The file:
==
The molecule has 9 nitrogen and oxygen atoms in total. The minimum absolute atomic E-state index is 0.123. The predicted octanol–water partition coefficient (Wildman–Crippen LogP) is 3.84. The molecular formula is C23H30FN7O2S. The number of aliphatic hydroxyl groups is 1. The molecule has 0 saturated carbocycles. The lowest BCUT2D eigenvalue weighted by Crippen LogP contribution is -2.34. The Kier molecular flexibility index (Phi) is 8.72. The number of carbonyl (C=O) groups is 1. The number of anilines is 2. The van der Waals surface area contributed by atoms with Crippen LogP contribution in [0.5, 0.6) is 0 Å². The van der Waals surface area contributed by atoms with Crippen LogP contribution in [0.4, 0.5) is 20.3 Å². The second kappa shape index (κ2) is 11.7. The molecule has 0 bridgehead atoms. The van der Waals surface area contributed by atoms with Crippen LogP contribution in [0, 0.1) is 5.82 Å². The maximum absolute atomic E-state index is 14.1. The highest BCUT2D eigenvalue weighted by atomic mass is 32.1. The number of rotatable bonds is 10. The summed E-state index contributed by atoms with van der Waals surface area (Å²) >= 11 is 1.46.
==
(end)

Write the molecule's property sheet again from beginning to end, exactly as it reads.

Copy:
The molecule has 9 nitrogen and oxygen atoms in total. The minimum absolute atomic E-state index is 0.123. The predicted octanol–water partition coefficient (Wildman–Crippen LogP) is 3.84. The molecular formula is C23H30FN7O2S. The number of aliphatic hydroxyl groups is 1. The molecule has 0 saturated carbocycles. The lowest BCUT2D eigenvalue weighted by Crippen LogP contribution is -2.34. The Kier molecular flexibility index (Phi) is 8.72. The number of carbonyl (C=O) groups is 1. The number of anilines is 2. The van der Waals surface area contributed by atoms with Crippen LogP contribution in [0.5, 0.6) is 0 Å². The van der Waals surface area contributed by atoms with Crippen LogP contribution in [0.4, 0.5) is 20.3 Å². The second kappa shape index (κ2) is 11.7. The molecule has 0 bridgehead atoms. The van der Waals surface area contributed by atoms with Crippen LogP contribution in [0, 0.1) is 5.82 Å². The maximum absolute atomic E-state index is 14.1. The highest BCUT2D eigenvalue weighted by atomic mass is 32.1. The number of rotatable bonds is 10. The summed E-state index contributed by atoms with van der Waals surface area (Å²) >= 11 is 1.46.